Abstract: This paper develops empirical methods of assessing the sustainability and feasibility of public debt using the No Ponzi Game criterion, using the Philippines as the testing case. Both historical data and forecasts generated by a quarterly macro-econometric model are used in the assessment. Stochastic simulations are carried out to mimic future uncertainty. The test results show that, up to the end of the present administration in 2010, the Philippine government debt is not sustainable but weakly feasible, that the feasibility is vulnerable to major adverse shocks, and that simple budgetary deficit control policy is inadequate for achieving debt sustainability or strengthening feasibility.
    Keywords: Government debt, Ponzi game, Rollover bond portfolio.
    JEL: H62 H63 E62 F34 C53
    Date: 2005–03
  5. By: R. Anton Braun (Faculty of Economics, University of Tokyo); Daisuke Ikeda (Bank of Japan); Douglas H. Joines (Marshall School of Business, University of Southern California)
    Abstract: This paper quantifies the role of alternative shocks in accounting for the recent declines in Japanese saving rates and interest rates and provides some projections about their future course. We consider four distinct sources of variation in saving rates and real interest rates: changes in fertility rates, changes in survival rates, changes in technology and changes in uninsurable labor income risk. The emprical relevance of these factors is explored using a computable dynamic OLG model. We find that the combined effects of demographics and slower total factor productivity growth successfully explain both the levels and the magnitudes of the declines in the saving rate and the after-tax real interest rate during the 1990s. Model simulations indicate that the Japanese savings puzzle is over.
    Date: 2005–03
  6. By: Nicholas Apergis (University of Macedonia, Greece); Stephen M. Miller (University of Connecticut and University of Nevada, Las Vegas); Alexandros Panethimitakis (University of Athens); Athanassios Vamvakidis (International Monetary Fund)
    Abstract: This paper evaluates inflation targeting and assesses its merits by comparing alternative targets in a macroeconomic model. We use European aggregate data to evaluate the performance of alternative policy rules under alternative inflation targets in terms of output losses. We employ two major alternative policy rules, forward-looking and spontaneous adjustment, and three alternative inflation targets, zero percent, two percent, and four percent inflation rates. The simulation findings suggest that forward-looking rules contributed to macroeconomic stability and increase monetary policy credibility. The superiority of a positive inflation target, in terms of output losses, emerges for the aggregate data. The same methodology, when applied to individual countries, however, suggests that country-specific flexible inflation targeting can improve employment prospects in Europe.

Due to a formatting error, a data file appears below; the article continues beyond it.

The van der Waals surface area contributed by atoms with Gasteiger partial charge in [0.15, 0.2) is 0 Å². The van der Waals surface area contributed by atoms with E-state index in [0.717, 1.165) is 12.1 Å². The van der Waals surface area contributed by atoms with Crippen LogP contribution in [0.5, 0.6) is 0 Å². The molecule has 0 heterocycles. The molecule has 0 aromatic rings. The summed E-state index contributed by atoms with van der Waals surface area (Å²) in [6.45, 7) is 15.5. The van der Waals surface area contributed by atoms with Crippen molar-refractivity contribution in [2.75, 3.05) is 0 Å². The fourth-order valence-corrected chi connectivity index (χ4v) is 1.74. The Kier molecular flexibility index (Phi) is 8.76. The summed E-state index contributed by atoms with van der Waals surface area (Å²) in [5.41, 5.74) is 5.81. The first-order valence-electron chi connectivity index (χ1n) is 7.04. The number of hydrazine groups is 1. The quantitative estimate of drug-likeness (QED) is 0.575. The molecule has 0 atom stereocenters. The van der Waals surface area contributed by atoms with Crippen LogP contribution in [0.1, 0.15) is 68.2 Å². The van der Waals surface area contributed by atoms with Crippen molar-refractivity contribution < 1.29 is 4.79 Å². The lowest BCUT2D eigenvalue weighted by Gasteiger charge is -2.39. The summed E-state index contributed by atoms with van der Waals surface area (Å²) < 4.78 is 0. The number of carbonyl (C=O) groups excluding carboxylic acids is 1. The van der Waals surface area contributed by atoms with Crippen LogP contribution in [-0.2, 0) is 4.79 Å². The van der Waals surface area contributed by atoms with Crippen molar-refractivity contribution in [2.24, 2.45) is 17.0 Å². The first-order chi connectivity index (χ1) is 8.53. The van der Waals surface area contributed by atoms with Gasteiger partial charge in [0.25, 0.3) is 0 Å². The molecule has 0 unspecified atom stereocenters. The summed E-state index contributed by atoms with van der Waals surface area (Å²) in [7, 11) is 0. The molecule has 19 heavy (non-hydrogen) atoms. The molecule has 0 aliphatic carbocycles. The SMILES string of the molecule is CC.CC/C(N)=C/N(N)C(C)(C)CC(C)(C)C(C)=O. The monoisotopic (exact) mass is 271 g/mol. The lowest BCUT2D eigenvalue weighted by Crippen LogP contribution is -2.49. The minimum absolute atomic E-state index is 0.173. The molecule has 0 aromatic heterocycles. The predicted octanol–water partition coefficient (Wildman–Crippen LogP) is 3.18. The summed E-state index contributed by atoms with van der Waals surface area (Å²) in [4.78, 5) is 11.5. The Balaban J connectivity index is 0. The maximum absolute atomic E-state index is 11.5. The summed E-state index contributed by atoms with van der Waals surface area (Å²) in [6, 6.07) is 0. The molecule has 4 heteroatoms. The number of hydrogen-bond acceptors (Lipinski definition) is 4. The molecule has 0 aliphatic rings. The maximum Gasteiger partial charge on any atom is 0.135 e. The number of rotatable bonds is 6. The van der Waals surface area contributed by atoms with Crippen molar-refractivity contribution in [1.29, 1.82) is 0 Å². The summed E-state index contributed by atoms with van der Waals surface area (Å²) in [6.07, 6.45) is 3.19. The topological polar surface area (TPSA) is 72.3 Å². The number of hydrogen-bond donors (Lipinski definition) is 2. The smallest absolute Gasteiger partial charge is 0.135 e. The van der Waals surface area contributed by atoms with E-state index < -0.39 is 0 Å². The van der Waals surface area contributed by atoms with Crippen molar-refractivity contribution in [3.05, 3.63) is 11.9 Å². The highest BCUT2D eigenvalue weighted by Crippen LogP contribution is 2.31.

JEL: E31 E32 E37 E52
    Date: 2005–03
  7. By: Aleš Bulíř; Kateřina Šmídková
    Abstract: Estimation and simulation of sustainable real exchange rates in some of the new EU accession countries point to potential difficulties in sustaining the ERM2 regime if entered too soon and with weak policies. According to the estimates, the Czech, Hungarian, and Polish currencies were overvalued in 2003. Simulations, conditional on large-model macroeconomic projections, suggest that under current policies those currencies would be unlikely to stay within the ERM2 stability corridor during 2004-2010. In-sample simulations for Greece, Portugal, and Spain indicate both a much smaller misalignment of national currencies prior to ERM2, and a more stable path of real exchange rates over the medium term than can be expected for the new accession countries.
    Keywords: ERM2, Foreign direct investment, Sustainable real exchange rates.
    JEL: F31 F33 F36 F47
    Date: 2004–12
  8. By: Hyeok Jeong; Robert M. Townsend
    Abstract: This paper evaluates two well-known models of growth with inequality that have explicit micro underpinnings related to household choice. With incomplete markets or transactions costs, wealth can constrain investment in business and the choice of occupation and also constrain the timing of entry into the formal financial sector. Using the Thai Socio-Economic Survey, we estimate the distribution of wealth and the key parameters that best fit cross-sectional data on household choices and wealth. We then simulate the model economies for two decades at the estimated initial wealth distribution and analyze whether the model economies at those micro-fit parameter estimates can explain the observed macro and sectoral aspects of income growth and inequality change. Both models capture important features of Thai reality. Anomalies and comparisons across the two distinct models yield specific suggestions for improved research on the micro foundations of growth and inequality.
    Keywords: Model Evaluation, Growth and Inequality, Wealth-Constrained Self-Selection
    JEL: C52 D31 O41
    Date: 2003–09